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Messengers from the Unseen - Page 4

Redefining Reality

So once it is established that an experiencer is of sound mind, has been functioning appropriately, and has coped with something so powerful, what then? We are now in misty territory. Standard psychological testing has shown little more than that the person has undergone some sort of disturbing experience. As a culture we have not progressed far in establishing what might be called a science of human experience. If we concede that experiencers have taken part in a real event, one that enters our three dimensional reality without becoming entirely part of it, questions arise such as: What kind of reality is this? Where do the beings come from? What is their relationship to the divine or the demonic? Are there entities or energy forms that manifest in our world but emanate from another dimension or universe?

If scientific and philosophical questions are put aside, attention then shifts from the messenger to the message, from the experiencers' mental status to what they can teach us about ourselves and the world. The experiencers then become special witnesses, journeyers into mysterious realms, much like mythic heroes who venture into new lands and return to report what they have seen. And I become a witness to the witnesses, seeking when appropriate to give legitimacy to their accounts, much as religious officials do when they assess the truthfulness of those who report the occurrence of miracles.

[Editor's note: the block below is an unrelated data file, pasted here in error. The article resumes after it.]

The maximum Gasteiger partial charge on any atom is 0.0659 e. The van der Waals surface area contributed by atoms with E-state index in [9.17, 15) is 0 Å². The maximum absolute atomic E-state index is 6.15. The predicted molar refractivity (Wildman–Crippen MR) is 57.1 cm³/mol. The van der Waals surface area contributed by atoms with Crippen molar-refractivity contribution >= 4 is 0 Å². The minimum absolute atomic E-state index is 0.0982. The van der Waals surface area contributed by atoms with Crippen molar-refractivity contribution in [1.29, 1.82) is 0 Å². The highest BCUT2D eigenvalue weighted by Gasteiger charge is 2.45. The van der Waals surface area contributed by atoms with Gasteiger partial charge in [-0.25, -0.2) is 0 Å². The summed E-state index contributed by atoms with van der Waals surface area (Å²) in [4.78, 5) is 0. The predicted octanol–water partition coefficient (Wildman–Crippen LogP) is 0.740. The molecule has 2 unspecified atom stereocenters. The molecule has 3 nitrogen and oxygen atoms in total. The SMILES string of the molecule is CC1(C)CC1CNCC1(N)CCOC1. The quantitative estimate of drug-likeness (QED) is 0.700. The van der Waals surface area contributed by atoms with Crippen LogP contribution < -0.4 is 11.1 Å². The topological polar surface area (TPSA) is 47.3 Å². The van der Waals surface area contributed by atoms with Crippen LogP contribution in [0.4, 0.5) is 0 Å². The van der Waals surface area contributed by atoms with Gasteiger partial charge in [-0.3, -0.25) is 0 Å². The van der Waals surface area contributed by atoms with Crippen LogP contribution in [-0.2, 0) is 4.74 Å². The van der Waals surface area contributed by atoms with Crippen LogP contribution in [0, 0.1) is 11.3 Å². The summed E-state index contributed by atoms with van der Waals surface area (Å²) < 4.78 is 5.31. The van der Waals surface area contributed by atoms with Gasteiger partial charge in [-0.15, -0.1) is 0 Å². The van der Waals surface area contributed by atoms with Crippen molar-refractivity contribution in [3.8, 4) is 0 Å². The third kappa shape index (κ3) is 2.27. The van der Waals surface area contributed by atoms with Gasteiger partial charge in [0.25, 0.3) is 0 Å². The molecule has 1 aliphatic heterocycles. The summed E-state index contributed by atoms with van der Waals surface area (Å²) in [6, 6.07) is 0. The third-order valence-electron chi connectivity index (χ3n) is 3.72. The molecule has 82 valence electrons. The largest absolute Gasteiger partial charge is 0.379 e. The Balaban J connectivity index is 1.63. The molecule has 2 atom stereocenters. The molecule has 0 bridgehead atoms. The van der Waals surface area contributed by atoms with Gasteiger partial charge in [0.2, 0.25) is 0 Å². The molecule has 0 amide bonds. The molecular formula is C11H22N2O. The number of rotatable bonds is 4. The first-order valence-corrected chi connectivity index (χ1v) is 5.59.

Behind the nervous efforts to discredit the encounter reality lies a deeper concern. This phenomenon does not stand alone, but is one anomaly among many. Others include near-death experiences, spirit manifestations, shamanic journeys, crop circles, unexplained animal mutilations, and apparitions of the Virgin Mary seen by tens of thousands of people. All of these challenge the limits of our understanding of reality and suggest the presence in the universe of other intelligences that may reach into our world under particular conditions.

Furthermore, there are a host of research findings from carefully conducted studies that further stretch our understanding of reality. These include evidence for clairvoyance, telepathic communication, remote viewing, psychokinesis, non-locality, the demonstrated efficacy of prayer and other examples of healing at a distance, and the participatory and cocreative nature of knowledge itself.

Taken together, these phenomena tell us many things about ourselves and the universe that challenge the dominant materialist paradigm. They reveal that our understanding of reality is extremely limited, the cosmos is more mysterious than we have imagined, there are other intelligences all about (some of which seem to be able to reach us), consciousness itself may be the primary creative force in the universe, and our knowledge of the properties of the physical world is far from complete. The emerging picture is a cosmos that is an interconnected harmonic web, vibrating with creativity and intelligence, in which separateness is an illusion.

The inadequacy of scientific materialism in guiding our understanding and lives has prompted Kyriacos Markides, a distinguished professor of sociology at the University of Maine, to state bluntly that "the secular assumptions about reality, dominant during my university training [and, I suspect, of most of us], were in fact a grand illusion, a materialist superstition that had kept Western thought stranded and imprisoned for the last 300 years."

And how do the keepers of the dying, yet more traditional paradigm respond to these phenomena? Many raise the cry of "pseudoscience."